Monday, December 7, 2009

A Letter from Prominent Economists Outlining How the Political Process is Destroying Benefits of Health Care Reform

Prominent economists sent the following letter to Senate Majority Leader, Harry Reid, to outline how politicians, succumbing to pressure from special interests, have removed important features of health care reform:

December 7, 2009

Senator Harry Reid
Majority Leader, United States Senate
Washington, DC

Dear Senator Reid:

We thank you for your leadership in bringing forward the Patient Protection and Affordable Care Act. This draft bill has four elements that several of us, in a November 17 letter to President Obama, identified as crucial to health reform: 1) deficit neutrality, 2) an excise tax on high-cost insurance plans, 3) an independent Medicare commission, and 4) delivery system reform. The Congressional Budget Office estimates that the proposed legislation will not only achieve deficit neutrality but will reduce the deficit. The draft bill’s tax on high cost insurance plans should encourage efficiency and innovation in health insurance. As you and your colleagues continue to discuss health reform, we urge you to retain these elements. For the fiscal strength of the nation and to ensure Americans receive the best possible care, we also urge the Senate to strengthen both the role of the Independent Medicare Advisory Board and the delivery system reforms.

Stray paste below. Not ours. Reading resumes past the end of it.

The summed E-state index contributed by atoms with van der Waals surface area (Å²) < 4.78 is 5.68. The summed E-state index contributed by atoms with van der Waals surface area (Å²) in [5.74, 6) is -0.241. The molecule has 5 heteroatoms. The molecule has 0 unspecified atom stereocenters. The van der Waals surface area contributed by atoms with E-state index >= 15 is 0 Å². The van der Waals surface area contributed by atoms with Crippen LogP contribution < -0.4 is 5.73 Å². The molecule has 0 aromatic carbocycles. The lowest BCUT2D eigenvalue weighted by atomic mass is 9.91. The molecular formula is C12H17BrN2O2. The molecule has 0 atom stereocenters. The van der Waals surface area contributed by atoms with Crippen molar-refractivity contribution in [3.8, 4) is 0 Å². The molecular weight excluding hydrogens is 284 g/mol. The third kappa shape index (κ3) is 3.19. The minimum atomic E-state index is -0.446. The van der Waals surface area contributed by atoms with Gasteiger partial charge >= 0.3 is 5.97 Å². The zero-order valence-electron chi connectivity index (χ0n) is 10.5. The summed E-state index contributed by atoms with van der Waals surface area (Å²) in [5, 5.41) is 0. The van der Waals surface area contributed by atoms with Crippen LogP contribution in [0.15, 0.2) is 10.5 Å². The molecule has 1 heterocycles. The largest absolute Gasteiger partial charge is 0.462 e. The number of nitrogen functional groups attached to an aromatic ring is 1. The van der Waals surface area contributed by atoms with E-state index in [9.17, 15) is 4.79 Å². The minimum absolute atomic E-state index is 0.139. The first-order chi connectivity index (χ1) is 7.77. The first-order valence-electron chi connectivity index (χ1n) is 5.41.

Independent Medicare Advisory Board

The Independent Medicare Advisory Board can help Congress modernize Medicare. The Board will offer proposals to improve the quality, efficiency, and financial viability of the Medicare program. Yet the Board’s effectiveness will be diminished by restrictions that the draft bill places on the circumstances under which the Board’s recommendations will receive “fast track”
status in Congress. One restriction is on the breadth of recommendations the Board can make. Physician and hospital payments, which account for more than half of Medicare expenditures, are excluded until 2019 – two years after the 2009 Medicare Trustees Report projects that the Hospital Insurance Trust Fund will be exhausted. The Board’s recommendations should encompass diverse aspects of Medicare , including changes to payments affecting physicians and hospitals, and all of its recommendations should be considered for “fast track” action in Congress.

Even after 2019 Congress will only “fast track” the Board’s recommendations if Medicare spending per person rises more than overall health care spending per person. We do not believe that this will be enough to constrain excess growth in health care spending. The Board’s recommendations should receive “fast track” status even if spending thresholds are not exceeded. These changes will enable the Board more effectively to do its part to ensure Medicare’s long- term viability and to improve the quality of care Medicare beneficiaries receive.

Finally, the Senate might consider expanding the authority of the Medicare Commission so it does not only address Medicare policies but can provide recommendations on changes to Medicaid and other Federal health programs.

Delivery System Reform

Some of the most far-reaching effects of health reform will come from changes in the delivery of care. The proposed legislation has many provisions to encourage such change. For example, it will help shift payment for care so that physicians and hospitals will be rewarded for achieving better health outcomes, not simply for delivering more services.